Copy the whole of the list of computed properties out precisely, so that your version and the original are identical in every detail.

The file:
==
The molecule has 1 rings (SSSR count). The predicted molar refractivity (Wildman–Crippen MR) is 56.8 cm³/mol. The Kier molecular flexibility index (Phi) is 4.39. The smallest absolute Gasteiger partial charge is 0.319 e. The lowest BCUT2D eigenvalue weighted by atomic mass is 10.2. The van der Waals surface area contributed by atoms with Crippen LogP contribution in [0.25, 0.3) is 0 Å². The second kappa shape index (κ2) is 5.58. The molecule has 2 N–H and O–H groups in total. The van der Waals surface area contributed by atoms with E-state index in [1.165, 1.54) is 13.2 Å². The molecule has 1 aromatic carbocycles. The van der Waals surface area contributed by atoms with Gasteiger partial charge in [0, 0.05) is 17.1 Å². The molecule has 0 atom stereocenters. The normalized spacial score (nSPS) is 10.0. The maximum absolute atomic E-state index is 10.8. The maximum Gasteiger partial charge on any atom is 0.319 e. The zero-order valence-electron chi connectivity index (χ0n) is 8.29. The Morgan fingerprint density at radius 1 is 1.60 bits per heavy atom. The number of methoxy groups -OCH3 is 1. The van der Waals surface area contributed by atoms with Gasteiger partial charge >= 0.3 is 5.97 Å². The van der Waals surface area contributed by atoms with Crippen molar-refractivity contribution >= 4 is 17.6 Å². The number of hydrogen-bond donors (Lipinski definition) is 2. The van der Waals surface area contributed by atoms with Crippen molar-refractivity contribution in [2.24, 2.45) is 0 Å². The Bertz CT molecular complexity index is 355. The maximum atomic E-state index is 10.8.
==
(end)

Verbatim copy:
The molecule has 1 rings (SSSR count). The predicted molar refractivity (Wildman–Crippen MR) is 56.8 cm³/mol. The Kier molecular flexibility index (Phi) is 4.39. The smallest absolute Gasteiger partial charge is 0.319 e. The lowest BCUT2D eigenvalue weighted by atomic mass is 10.2. The van der Waals surface area contributed by atoms with Crippen LogP contribution in [0.25, 0.3) is 0 Å². The second kappa shape index (κ2) is 5.58. The molecule has 2 N–H and O–H groups in total. The van der Waals surface area contributed by atoms with E-state index in [1.165, 1.54) is 13.2 Å². The molecule has 1 aromatic carbocycles. The van der Waals surface area contributed by atoms with Gasteiger partial charge in [0, 0.05) is 17.1 Å². The molecule has 0 atom stereocenters. The normalized spacial score (nSPS) is 10.0. The maximum absolute atomic E-state index is 10.8. The maximum Gasteiger partial charge on any atom is 0.319 e. The zero-order valence-electron chi connectivity index (χ0n) is 8.29. The Morgan fingerprint density at radius 1 is 1.60 bits per heavy atom. The number of methoxy groups -OCH3 is 1. The van der Waals surface area contributed by atoms with Gasteiger partial charge >= 0.3 is 5.97 Å². The van der Waals surface area contributed by atoms with Crippen molar-refractivity contribution >= 4 is 17.6 Å². The number of hydrogen-bond donors (Lipinski definition) is 2. The van der Waals surface area contributed by atoms with Crippen molar-refractivity contribution in [2.24, 2.45) is 0 Å². The Bertz CT molecular complexity index is 355. The maximum atomic E-state index is 10.8.